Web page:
Conference Coverage

Treatment adherence may trump environmental factors for children with asthma


Children with asthma who are provided with care and medication per National Asthma Education and Prevention Program guidelines can improve over time, despite the presence of environmental factors such as second-hand tobacco smoke and domestic pets, according to a study presented at the CHEST 2018 annual meeting.

A study conducted at the Nationwide Children’s Hospital in Columbus, Ohio, included 395 children aged 2-17 years with a diagnosis of uncontrolled asthma. These children were then treated using the NAEPP guidelines for acute care needs and symptom control. In this sample of patients, 25% were exposed to second-hand smoke, and 55% had a cat or dog in the home.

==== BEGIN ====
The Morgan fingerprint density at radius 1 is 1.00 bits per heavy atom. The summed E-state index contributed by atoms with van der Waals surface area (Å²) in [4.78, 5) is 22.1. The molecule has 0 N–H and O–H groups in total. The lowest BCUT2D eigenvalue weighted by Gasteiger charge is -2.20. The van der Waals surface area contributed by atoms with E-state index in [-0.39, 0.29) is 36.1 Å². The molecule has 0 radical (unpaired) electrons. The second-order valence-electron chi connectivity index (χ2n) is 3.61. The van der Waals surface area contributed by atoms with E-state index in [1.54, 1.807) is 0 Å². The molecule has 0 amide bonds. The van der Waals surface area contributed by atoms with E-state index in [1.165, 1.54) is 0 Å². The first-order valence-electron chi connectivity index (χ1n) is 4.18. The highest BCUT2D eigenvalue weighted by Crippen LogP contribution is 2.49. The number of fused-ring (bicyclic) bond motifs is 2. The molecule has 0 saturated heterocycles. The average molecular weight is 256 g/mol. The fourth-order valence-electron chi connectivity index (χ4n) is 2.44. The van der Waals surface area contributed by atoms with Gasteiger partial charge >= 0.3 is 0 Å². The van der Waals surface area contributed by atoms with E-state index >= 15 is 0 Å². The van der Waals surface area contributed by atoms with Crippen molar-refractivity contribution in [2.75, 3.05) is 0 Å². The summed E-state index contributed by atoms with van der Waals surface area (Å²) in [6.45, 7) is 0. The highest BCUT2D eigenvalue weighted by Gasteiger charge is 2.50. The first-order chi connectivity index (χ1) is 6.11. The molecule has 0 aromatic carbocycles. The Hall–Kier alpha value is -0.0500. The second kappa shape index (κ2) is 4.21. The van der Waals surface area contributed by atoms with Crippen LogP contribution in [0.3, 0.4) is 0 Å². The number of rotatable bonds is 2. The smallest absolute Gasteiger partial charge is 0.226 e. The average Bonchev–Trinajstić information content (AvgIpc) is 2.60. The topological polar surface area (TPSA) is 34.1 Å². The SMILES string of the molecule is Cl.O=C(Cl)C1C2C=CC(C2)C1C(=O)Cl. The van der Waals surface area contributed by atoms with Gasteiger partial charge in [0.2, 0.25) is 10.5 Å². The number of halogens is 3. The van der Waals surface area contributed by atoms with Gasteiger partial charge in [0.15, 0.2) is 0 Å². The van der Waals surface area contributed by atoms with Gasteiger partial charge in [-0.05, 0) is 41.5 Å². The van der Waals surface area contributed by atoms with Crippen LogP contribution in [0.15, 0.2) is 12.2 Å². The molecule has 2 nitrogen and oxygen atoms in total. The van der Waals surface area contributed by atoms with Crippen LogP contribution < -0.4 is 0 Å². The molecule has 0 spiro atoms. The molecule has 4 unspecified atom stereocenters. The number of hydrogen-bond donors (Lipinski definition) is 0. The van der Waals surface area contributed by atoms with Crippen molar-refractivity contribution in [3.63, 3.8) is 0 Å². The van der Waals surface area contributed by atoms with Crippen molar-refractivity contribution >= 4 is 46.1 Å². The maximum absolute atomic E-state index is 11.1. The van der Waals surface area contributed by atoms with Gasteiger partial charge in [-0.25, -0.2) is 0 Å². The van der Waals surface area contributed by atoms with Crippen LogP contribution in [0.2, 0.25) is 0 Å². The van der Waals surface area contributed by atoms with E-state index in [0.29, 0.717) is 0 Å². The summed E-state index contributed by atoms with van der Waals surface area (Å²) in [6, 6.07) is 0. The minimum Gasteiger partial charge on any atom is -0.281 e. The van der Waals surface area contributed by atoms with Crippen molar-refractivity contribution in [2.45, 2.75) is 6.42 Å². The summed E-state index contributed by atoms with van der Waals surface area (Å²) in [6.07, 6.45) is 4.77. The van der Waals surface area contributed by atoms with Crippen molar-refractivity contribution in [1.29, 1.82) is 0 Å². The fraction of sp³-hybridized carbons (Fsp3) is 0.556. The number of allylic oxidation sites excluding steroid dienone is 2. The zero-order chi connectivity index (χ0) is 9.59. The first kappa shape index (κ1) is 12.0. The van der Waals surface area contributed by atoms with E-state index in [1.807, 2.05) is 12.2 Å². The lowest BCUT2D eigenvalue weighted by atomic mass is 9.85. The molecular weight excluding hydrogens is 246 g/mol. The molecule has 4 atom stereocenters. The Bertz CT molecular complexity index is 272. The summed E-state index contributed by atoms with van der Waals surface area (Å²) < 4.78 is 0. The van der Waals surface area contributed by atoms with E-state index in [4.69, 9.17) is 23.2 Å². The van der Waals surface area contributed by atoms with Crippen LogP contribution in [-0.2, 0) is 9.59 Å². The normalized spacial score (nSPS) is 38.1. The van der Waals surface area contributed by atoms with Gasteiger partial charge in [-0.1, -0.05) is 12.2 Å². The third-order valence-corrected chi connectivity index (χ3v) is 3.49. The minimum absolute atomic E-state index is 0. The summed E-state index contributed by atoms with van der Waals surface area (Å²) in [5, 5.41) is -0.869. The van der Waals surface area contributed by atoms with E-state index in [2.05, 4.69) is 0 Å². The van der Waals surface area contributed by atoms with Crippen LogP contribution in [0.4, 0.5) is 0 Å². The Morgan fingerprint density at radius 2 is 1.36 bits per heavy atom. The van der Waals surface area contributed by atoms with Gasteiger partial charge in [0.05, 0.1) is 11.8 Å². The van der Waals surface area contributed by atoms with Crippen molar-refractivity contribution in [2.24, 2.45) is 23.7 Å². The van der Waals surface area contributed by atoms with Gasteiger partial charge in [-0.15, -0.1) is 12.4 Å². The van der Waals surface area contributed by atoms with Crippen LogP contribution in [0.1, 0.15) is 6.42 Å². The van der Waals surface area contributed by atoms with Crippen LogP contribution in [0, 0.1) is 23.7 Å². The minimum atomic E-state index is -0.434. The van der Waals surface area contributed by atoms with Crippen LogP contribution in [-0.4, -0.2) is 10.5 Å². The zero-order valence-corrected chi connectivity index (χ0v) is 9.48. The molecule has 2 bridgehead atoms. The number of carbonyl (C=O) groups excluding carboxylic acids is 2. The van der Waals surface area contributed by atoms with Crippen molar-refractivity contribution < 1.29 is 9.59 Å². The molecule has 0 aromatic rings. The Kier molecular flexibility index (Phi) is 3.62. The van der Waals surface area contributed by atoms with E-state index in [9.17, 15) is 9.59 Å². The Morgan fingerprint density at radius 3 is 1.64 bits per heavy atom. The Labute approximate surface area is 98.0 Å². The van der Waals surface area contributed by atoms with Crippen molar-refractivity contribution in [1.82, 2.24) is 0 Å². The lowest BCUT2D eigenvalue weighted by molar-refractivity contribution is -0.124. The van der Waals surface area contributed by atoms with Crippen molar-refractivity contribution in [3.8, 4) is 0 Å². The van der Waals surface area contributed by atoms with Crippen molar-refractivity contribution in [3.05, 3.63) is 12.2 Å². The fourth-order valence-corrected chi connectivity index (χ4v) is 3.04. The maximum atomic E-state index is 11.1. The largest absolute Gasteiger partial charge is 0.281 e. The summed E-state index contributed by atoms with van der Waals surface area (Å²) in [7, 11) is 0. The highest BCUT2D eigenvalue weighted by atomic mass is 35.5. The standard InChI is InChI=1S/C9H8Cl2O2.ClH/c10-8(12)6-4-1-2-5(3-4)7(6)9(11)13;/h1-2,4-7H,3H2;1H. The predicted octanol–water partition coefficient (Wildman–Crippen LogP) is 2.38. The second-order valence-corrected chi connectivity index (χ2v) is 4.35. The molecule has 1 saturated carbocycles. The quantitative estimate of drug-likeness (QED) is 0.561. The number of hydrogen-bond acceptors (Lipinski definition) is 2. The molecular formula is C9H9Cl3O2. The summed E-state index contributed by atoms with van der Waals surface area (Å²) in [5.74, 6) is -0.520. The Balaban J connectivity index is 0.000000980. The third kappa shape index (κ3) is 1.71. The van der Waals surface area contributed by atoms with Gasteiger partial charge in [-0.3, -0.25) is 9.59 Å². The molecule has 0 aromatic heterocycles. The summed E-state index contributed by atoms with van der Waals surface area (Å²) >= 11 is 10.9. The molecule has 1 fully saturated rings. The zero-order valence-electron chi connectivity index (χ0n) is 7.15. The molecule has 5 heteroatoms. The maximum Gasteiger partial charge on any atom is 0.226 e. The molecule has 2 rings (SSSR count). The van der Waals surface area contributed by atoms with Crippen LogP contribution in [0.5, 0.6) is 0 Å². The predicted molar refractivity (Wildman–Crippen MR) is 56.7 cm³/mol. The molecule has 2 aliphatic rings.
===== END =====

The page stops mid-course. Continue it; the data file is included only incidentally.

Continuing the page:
The investigators followed these patients and observed improvement of symptoms. But in a comparison of those with and without the potentially problematic environmental factors, improvement was independent of the presence of these factors. The findings suggest that NAEPP-recommended treatment of asthma is more important than are some environmental factors.

View the study abstract here:

The findings will be presented in the session on Obstructive Lung Diseases, Wednesday, Oct. 10, at 1:00 p.m.

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